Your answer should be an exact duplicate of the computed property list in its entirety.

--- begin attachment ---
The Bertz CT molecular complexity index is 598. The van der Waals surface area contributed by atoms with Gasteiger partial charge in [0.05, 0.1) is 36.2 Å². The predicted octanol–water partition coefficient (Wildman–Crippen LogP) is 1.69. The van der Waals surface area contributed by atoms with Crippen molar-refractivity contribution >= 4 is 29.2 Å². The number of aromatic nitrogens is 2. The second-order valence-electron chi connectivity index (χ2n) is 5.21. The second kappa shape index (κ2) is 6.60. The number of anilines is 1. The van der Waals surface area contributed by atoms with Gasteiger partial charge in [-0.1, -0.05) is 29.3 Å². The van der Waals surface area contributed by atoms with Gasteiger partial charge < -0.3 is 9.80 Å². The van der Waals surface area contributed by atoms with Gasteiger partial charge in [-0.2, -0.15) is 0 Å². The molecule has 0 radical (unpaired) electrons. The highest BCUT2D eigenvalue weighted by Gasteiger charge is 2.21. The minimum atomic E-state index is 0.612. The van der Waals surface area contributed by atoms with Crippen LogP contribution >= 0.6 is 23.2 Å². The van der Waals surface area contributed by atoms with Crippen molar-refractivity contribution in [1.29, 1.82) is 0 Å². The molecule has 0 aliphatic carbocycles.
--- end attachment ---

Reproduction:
The Bertz CT molecular complexity index is 598. The van der Waals surface area contributed by atoms with Gasteiger partial charge in [0.05, 0.1) is 36.2 Å². The predicted octanol–water partition coefficient (Wildman–Crippen LogP) is 1.69. The van der Waals surface area contributed by atoms with Crippen molar-refractivity contribution >= 4 is 29.2 Å². The number of aromatic nitrogens is 2. The second-order valence-electron chi connectivity index (χ2n) is 5.21. The second kappa shape index (κ2) is 6.60. The number of anilines is 1. The van der Waals surface area contributed by atoms with Gasteiger partial charge in [-0.1, -0.05) is 29.3 Å². The van der Waals surface area contributed by atoms with Gasteiger partial charge < -0.3 is 9.80 Å². The van der Waals surface area contributed by atoms with Gasteiger partial charge in [-0.2, -0.15) is 0 Å². The molecule has 0 radical (unpaired) electrons. The highest BCUT2D eigenvalue weighted by Gasteiger charge is 2.21. The minimum atomic E-state index is 0.612. The van der Waals surface area contributed by atoms with Crippen LogP contribution >= 0.6 is 23.2 Å². The van der Waals surface area contributed by atoms with Crippen molar-refractivity contribution in [1.29, 1.82) is 0 Å². The molecule has 0 aliphatic carbocycles.